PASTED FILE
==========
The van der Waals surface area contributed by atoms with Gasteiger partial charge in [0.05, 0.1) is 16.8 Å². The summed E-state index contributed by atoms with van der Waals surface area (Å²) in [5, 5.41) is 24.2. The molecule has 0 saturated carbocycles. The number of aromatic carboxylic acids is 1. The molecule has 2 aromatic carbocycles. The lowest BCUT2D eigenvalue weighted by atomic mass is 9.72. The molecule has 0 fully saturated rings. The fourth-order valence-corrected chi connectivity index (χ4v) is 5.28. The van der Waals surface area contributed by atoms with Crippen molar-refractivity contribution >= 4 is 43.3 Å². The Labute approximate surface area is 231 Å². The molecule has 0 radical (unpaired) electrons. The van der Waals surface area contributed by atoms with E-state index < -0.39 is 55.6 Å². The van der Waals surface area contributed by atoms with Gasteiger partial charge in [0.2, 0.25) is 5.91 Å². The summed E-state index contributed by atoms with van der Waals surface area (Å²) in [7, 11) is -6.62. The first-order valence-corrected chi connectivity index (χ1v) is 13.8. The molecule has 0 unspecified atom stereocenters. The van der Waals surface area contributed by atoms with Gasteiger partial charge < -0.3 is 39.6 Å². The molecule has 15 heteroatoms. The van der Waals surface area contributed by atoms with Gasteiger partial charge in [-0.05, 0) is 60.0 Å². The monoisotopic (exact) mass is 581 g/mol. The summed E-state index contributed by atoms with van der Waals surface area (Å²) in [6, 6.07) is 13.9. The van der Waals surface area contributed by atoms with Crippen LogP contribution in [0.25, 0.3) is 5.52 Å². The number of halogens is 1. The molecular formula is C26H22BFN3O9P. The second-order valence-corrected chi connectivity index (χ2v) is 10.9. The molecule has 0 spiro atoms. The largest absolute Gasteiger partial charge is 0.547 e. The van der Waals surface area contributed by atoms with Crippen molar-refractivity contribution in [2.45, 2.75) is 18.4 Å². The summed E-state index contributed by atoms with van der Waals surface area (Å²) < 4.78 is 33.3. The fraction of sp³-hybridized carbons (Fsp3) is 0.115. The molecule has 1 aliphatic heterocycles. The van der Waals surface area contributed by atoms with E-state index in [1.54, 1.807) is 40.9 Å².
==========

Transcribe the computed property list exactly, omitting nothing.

The van der Waals surface area contributed by atoms with Gasteiger partial charge in [0.05, 0.1) is 16.8 Å². The summed E-state index contributed by atoms with van der Waals surface area (Å²) in [5, 5.41) is 24.2. The molecule has 0 saturated carbocycles. The number of aromatic carboxylic acids is 1. The molecule has 2 aromatic carbocycles. The lowest BCUT2D eigenvalue weighted by atomic mass is 9.72. The molecule has 0 fully saturated rings. The fourth-order valence-corrected chi connectivity index (χ4v) is 5.28. The van der Waals surface area contributed by atoms with Crippen molar-refractivity contribution >= 4 is 43.3 Å². The Labute approximate surface area is 231 Å². The molecule has 0 radical (unpaired) electrons. The van der Waals surface area contributed by atoms with E-state index < -0.39 is 55.6 Å². The van der Waals surface area contributed by atoms with Gasteiger partial charge in [0.2, 0.25) is 5.91 Å². The summed E-state index contributed by atoms with van der Waals surface area (Å²) in [7, 11) is -6.62. The first-order valence-corrected chi connectivity index (χ1v) is 13.8. The molecule has 0 unspecified atom stereocenters. The van der Waals surface area contributed by atoms with Gasteiger partial charge < -0.3 is 39.6 Å². The molecule has 15 heteroatoms. The van der Waals surface area contributed by atoms with Gasteiger partial charge in [-0.05, 0) is 60.0 Å². The monoisotopic (exact) mass is 581 g/mol. The summed E-state index contributed by atoms with van der Waals surface area (Å²) in [6, 6.07) is 13.9. The van der Waals surface area contributed by atoms with Crippen LogP contribution in [0.25, 0.3) is 5.52 Å². The number of halogens is 1. The molecular formula is C26H22BFN3O9P. The second-order valence-corrected chi connectivity index (χ2v) is 10.9. The molecule has 0 spiro atoms. The largest absolute Gasteiger partial charge is 0.547 e. The van der Waals surface area contributed by atoms with Crippen molar-refractivity contribution in [2.45, 2.75) is 18.4 Å². The summed E-state index contributed by atoms with van der Waals surface area (Å²) < 4.78 is 33.3. The fraction of sp³-hybridized carbons (Fsp3) is 0.115. The molecule has 1 aliphatic heterocycles. The van der Waals surface area contributed by atoms with E-state index in [1.54, 1.807) is 40.9 Å².